UNITS: HOW TO USE 'EM, NOT LOSE 'EM
These are the most plentiful units, both in the game and in the
actual battle. Infantry form the bulk of your force, and to use
them at their peak efficiency you'll need to keep some things in
First, keep them together whenever possible. Your brigade leaders'
command radius is only so large, and besides this, the more spread
out your troops are, the more harmful the effects of routing
become. Also, keep your troops as well rested as possible.
Fatigued infantry fight poorly, and since these guys are the
backbone of your forces, you'll want to keep them in tip-top
condition. The big exception to this rule is when you are setting
up for battle. In this case, you'll want to have your troops build
breastworks. Although they will not recover from fatigue this way,
they will gain valuable cover for the coming confrontation.
The most important thing to remember about artillery is its range
- you don't need (or want) to set it up on the firing line for it
to be effective. Placement of your cannons is vital for
establishing an effective field of fire since the artillery is far
to slow to reposition frequently in the heat of a battle. Use the
Check LOS tool to test different lines of sight for your artillery
so you can get an idea of where you want to position the big guns.
Hilltops often provide a nice field of fire, and were a
traditional emplacement for direct-fire artillery during the Civil
Despite what you might think, the last thing you want to use your
cavalry for is charging headlong into the enemy. Yes, they are
more effective than infantry, but there are far fewer of them.
Generally, hell-for -leather charges will yield the same result as
the Charge of the Light Brigade, if not worse.
The best thing to do with cavalry is use them defensively, as a
reaction force. With their speed and hitting power, they can do a
wonderful job backing up infantry and plugging gaps in the
defensive line. Another thing the horse boys are good for is
scouting, since they can ride ahead, then flee back to their lines
when they encounter the enemy.
As a general note, always keep your units within the command
radius of their brigade leader. Likewise, try and keep your
brigades within the radius of their division commander. The Show
Organization tool will be a great help with this. Remember, none
of your carefully positioned forces will amount to much without
leadership, and they will be more likely to rout.
STRATEGY AND TACTICS
This is very important. Always keep some troops on reserve. You
may make decent short-term gains by just throwing everything
you've got at the enemy, but if these troops get outflanked or cut
off and surrounded, you'll be in a world of trouble. Reserves can
make quite a difference here, serving to reinforce hard-hit units,
relieve units in trouble, plug gaps, or exploit gaps in the enemy
lines created by routing or attrition. Fresh, well rested reserve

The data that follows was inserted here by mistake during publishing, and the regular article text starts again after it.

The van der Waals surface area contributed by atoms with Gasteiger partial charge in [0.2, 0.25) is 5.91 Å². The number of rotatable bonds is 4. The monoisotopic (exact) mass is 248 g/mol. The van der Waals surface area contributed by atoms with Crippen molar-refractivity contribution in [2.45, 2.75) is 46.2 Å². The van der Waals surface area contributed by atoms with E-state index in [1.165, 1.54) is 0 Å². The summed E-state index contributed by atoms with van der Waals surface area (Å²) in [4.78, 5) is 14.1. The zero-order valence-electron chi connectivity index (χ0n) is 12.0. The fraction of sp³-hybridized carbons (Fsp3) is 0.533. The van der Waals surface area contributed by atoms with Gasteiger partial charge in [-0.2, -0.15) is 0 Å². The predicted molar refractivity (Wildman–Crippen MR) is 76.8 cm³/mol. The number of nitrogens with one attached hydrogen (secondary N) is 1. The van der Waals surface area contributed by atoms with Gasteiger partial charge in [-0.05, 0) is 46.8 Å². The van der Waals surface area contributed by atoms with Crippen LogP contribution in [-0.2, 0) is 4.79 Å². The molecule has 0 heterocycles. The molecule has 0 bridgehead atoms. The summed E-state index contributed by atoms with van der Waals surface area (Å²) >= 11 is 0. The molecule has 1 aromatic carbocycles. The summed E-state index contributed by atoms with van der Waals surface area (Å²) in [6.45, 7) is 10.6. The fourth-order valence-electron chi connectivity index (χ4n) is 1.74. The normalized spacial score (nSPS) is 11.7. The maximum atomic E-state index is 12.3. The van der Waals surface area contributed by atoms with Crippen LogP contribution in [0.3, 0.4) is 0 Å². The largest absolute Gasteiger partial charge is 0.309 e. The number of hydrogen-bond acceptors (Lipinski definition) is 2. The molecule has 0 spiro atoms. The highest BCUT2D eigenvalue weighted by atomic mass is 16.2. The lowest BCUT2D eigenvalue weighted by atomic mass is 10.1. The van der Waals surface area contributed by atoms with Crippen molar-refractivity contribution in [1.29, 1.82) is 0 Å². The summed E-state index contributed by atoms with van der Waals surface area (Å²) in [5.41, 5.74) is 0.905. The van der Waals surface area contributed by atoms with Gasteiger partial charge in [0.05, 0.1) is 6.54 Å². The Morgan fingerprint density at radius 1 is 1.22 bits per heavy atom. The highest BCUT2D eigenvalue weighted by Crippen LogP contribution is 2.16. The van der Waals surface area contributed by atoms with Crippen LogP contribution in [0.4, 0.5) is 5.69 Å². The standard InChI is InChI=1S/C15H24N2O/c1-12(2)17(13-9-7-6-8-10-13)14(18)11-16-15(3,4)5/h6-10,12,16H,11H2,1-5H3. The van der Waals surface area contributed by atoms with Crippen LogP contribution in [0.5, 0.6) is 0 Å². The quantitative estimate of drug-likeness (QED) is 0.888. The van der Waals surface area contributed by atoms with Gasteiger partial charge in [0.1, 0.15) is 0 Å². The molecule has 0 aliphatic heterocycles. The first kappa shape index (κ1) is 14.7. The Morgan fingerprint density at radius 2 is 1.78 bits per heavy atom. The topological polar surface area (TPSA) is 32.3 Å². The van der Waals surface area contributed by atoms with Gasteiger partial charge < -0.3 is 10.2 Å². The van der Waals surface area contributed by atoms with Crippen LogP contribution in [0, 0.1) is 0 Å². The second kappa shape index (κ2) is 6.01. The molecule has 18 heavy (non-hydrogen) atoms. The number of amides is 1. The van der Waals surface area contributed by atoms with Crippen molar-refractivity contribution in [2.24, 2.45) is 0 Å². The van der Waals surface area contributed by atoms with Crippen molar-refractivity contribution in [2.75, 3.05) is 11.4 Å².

troops can also turn the tide of a stalemated battle, punching
through their exhausted enemy and opening a gap in his lines.
Cavalry can make an effective reserve force, especially given
their great mobility. Reinforcements (see below) can also make a
good reserve force, assuming that they have arrived by the time
you need them.
These can play a vital role in a battle, especially with a little
bit of forethought. Not only do they make a good reserve force if
you don't want to detail any of your line troops to the job (and
are willing to take the risk), but by using the Reinforce menu to
determine when and where they will arrive you can often work them
into your attack plans, bolstering the strength of your attack
force or using them in a flanking maneuver.
Not all scenarios have reinforcements, but many do, so check it
out. Knowing when and where your fresh troops will show up is a
good idea, even if you don't employ them immediately.
Logistics may be boring, but they are what keep you fighting. Like
it or not, your troops do have to eat, and they're going to need
ammo to keep shooting. So give some thought to your supply lines.
Make sure that your supply wagons aren't more than five (5) hexes
from the front line, or your troops will not be able to go back
for their beans and their bullets. Keep them a few hexes back from
the front, so that your line soldiers can get re-supplied with
ease - just be careful not to put them too close to the fighting.
FIELDS OF FIRE
Eyes front! This is a pretty obvious tip, but always check your
unit facing. For one thing, it is quite important for establishing
effective fields of fire; for another, it save you from the
embarrassment of being hit from the flank of rear because your
units were turned the wrong way. Just another thing to keep in
mind when you're setting your troops up for battle.
FLANKING AND ENVELOPING
Just because it works under real combat conditions doesn't mean
that it won't work in a simulation. Pincers-style outflanking
maneuvers work well in Battleground: Gettysburg, since the enemy
will often concentrate his fire on one flank while the other arm
of the pincers hits him from the side and behind. Also,
fast-moving units can often be used to surround an enemy force,
cutting them off from reinforcements and supplies. Also, flanking
maneuvers make your troops less vulnerable to massed artillery
fire, as there are fewer of them in any one place. A bit of advice
on these tactics: beware of enveloping a stronger enemy force, as
you could easily find the arms of your pincers cut off and
enveloped in turn. Also keep in mind that human opponents are more
unpredictable than the computer and are likely to be more adept at
avoiding/breaking out of pincers attacks and envelopments.
Well, that about wraps up these suggestions. Have fun with them,
and good luck!